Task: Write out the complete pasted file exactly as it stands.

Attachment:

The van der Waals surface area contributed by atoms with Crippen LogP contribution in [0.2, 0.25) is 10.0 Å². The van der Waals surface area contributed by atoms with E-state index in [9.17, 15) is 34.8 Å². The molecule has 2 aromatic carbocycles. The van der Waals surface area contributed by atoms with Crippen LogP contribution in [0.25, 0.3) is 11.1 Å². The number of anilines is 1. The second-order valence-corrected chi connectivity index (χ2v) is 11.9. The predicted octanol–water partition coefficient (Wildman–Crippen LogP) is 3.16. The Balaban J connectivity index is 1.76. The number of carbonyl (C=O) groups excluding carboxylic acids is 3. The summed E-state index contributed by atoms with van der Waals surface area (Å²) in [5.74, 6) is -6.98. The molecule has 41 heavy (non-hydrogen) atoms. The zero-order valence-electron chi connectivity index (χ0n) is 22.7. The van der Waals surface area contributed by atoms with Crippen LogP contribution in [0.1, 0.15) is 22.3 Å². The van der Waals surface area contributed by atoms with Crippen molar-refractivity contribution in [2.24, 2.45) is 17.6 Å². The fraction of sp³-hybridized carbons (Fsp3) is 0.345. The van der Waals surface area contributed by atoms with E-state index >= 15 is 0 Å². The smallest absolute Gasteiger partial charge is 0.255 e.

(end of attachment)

The van der Waals surface area contributed by atoms with Crippen LogP contribution in [0.2, 0.25) is 10.0 Å². The van der Waals surface area contributed by atoms with E-state index in [9.17, 15) is 34.8 Å². The molecule has 2 aromatic carbocycles. The van der Waals surface area contributed by atoms with Crippen LogP contribution in [0.25, 0.3) is 11.1 Å². The number of anilines is 1. The second-order valence-corrected chi connectivity index (χ2v) is 11.9. The predicted octanol–water partition coefficient (Wildman–Crippen LogP) is 3.16. The Balaban J connectivity index is 1.76. The number of carbonyl (C=O) groups excluding carboxylic acids is 3. The summed E-state index contributed by atoms with van der Waals surface area (Å²) in [5.74, 6) is -6.98. The molecule has 41 heavy (non-hydrogen) atoms. The zero-order valence-electron chi connectivity index (χ0n) is 22.7. The van der Waals surface area contributed by atoms with Crippen LogP contribution in [0.1, 0.15) is 22.3 Å². The van der Waals surface area contributed by atoms with Crippen molar-refractivity contribution in [2.24, 2.45) is 17.6 Å². The fraction of sp³-hybridized carbons (Fsp3) is 0.345. The van der Waals surface area contributed by atoms with E-state index >= 15 is 0 Å². The smallest absolute Gasteiger partial charge is 0.255 e.